Behind the scenes on the 5D-shot House finale
Everyone knows the season finale of the multimillion-dollar Fox show House was shot on $2,500 DSLRs. While watching the episode, beyond thinking about what I was seeing on screen, many of my thoughts were related to what I wasn't seeing on screen: aliasing, moire, or rolling shutter. Putting the camera in the hands of a great DP is the first step to avoiding these drawbacks, and since seeing the episode I've been wondering about the technical details of the production; thankfully the interwebs have the answers.
First off, a little background on the episode:
Video is no longer available: www.youtube.com/watch?v=wcffn6tHjxk
Over at 16x9 Cinema, Carl Olson interviews DP Gale Tattersall, who states, "it's the first time I saw digital video do something that film can't do... [before DSLRs] consumer cameras were very suited to shooting pornos, and that's about it... Now we're going to see some [filmmakers] that are going to be revealed because of this incredible technology." Digital Convergence 15 - Gale Tattersall »
At ProVideo Coalition, Adam Wilt pulls Tattersall's insightful posts from the Cinematography Mailing List, which reveal that they shot with stock Canon lenses (unmodified in any way) on Redrock Micro rigs. Tatersall also adds, "I found the 5D sensor was less harsh than the 7D and much less harsh than the 1D MK IV." For lenses, they shot "300mm lenses hand held… using the image stabilizer… literally a Steadicam in the palm of your hand." Finally, "anybody that has a criticism of this $2500 camera should first take a look at something that has been well shot projected on a 30ft screen… and I think they will suddenly become very quiet." HDSLR Revolution: Gale Tattersal Talks about “House” »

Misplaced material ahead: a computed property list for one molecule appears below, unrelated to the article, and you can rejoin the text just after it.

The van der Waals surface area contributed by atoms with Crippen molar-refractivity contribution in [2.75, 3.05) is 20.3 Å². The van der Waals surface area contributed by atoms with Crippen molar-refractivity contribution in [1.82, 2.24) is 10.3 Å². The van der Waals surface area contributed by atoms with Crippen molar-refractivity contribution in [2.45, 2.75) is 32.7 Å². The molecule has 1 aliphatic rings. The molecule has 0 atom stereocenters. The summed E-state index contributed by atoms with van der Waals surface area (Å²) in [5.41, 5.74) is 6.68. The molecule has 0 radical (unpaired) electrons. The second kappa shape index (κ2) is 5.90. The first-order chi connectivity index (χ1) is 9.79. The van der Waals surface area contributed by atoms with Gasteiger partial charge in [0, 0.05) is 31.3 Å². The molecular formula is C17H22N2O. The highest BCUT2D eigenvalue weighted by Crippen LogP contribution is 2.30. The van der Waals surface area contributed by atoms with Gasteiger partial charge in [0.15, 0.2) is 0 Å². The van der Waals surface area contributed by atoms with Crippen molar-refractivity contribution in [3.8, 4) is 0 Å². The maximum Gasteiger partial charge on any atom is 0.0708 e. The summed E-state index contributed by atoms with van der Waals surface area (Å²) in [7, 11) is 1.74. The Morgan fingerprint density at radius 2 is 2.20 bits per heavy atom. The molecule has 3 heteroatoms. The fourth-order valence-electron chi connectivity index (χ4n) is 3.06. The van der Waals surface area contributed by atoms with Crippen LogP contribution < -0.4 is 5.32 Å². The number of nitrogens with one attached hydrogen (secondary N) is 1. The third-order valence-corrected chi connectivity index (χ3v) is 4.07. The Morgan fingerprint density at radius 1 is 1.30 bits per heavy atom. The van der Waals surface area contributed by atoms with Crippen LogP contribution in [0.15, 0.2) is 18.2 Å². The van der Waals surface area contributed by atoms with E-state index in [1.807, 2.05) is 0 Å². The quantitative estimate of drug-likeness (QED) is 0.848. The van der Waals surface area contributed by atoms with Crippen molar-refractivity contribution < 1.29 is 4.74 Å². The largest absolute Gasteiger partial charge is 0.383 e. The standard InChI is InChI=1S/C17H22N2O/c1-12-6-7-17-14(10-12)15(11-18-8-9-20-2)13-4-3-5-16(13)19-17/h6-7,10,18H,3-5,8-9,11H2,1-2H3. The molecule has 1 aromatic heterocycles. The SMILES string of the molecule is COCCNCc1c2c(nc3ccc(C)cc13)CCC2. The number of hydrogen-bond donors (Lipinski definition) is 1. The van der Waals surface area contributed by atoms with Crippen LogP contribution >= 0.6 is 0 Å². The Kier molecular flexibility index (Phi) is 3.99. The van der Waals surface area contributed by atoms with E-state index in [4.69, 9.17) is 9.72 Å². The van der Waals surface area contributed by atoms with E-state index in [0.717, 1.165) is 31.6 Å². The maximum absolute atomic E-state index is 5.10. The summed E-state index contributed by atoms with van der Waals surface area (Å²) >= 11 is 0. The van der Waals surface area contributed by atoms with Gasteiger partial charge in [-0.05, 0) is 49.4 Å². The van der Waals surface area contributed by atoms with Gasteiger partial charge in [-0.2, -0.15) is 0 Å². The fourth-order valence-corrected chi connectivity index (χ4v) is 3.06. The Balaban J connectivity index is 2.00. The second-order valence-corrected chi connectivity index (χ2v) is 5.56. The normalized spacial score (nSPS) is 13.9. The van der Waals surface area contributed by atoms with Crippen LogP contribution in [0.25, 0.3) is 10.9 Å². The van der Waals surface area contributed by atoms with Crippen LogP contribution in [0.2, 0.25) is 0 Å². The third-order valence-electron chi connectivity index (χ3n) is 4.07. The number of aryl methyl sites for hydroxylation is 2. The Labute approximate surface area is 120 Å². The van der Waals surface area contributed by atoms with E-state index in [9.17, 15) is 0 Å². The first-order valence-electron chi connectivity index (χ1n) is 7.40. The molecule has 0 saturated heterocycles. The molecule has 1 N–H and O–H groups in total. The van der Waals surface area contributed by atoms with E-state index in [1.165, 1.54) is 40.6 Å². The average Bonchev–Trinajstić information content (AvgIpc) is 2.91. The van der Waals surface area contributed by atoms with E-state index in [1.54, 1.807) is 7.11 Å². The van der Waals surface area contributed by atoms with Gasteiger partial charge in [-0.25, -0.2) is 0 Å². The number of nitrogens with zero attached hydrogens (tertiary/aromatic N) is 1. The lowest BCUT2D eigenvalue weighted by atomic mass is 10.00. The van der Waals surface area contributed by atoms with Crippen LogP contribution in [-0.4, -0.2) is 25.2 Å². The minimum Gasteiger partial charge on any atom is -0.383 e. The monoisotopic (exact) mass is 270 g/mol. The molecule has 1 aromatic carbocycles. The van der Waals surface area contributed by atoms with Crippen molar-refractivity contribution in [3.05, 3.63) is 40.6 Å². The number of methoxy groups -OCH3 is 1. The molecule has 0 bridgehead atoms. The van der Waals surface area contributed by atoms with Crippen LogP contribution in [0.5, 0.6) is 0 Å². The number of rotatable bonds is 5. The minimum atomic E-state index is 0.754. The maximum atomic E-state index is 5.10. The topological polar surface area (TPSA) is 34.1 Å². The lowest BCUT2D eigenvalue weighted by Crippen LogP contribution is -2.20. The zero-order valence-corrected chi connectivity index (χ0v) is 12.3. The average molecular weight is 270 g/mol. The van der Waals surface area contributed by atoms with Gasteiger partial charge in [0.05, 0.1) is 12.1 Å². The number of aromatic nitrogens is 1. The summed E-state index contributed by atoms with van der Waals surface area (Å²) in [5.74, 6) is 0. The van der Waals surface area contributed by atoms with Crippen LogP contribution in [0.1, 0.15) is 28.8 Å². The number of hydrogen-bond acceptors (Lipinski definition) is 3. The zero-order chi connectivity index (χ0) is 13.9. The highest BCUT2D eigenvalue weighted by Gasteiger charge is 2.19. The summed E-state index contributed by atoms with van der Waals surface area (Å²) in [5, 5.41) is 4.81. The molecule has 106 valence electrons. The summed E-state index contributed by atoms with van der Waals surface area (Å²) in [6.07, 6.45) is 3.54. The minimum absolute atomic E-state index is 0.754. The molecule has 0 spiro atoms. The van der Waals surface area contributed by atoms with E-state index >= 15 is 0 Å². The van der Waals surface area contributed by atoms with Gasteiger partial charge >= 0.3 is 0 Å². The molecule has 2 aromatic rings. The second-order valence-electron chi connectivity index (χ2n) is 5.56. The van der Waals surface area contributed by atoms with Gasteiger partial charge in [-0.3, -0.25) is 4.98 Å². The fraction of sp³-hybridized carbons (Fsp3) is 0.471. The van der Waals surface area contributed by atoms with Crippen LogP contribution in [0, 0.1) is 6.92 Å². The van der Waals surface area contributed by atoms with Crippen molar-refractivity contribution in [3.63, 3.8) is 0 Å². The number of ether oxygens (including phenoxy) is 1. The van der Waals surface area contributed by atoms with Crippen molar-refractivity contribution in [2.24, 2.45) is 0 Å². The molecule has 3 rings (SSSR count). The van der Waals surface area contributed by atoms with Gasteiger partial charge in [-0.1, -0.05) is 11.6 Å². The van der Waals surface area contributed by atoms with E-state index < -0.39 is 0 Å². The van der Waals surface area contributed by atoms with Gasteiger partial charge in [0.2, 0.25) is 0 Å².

Finally, Philip Bloom interviews exec producer Greg Yaitanes, who ruminates, "I feel these cameras really give a great tribute to the actor in a way, because I feel like the way the lenses sculpt the faces, the way that the background drops off, the way that you can be now in an environment that isn’t with all the noise and the hammers as they’re pulling the sets apart, I mean, there’s no reason for it, we didn’t need to do any of that and it was so exciting to have that freedom again. It reminded me of being back in film school, just the idea that it was just you and a camera." In depth interview with Greg Yaitanes, Executive Producer and Director of “House” Season Finale » (also a transcription)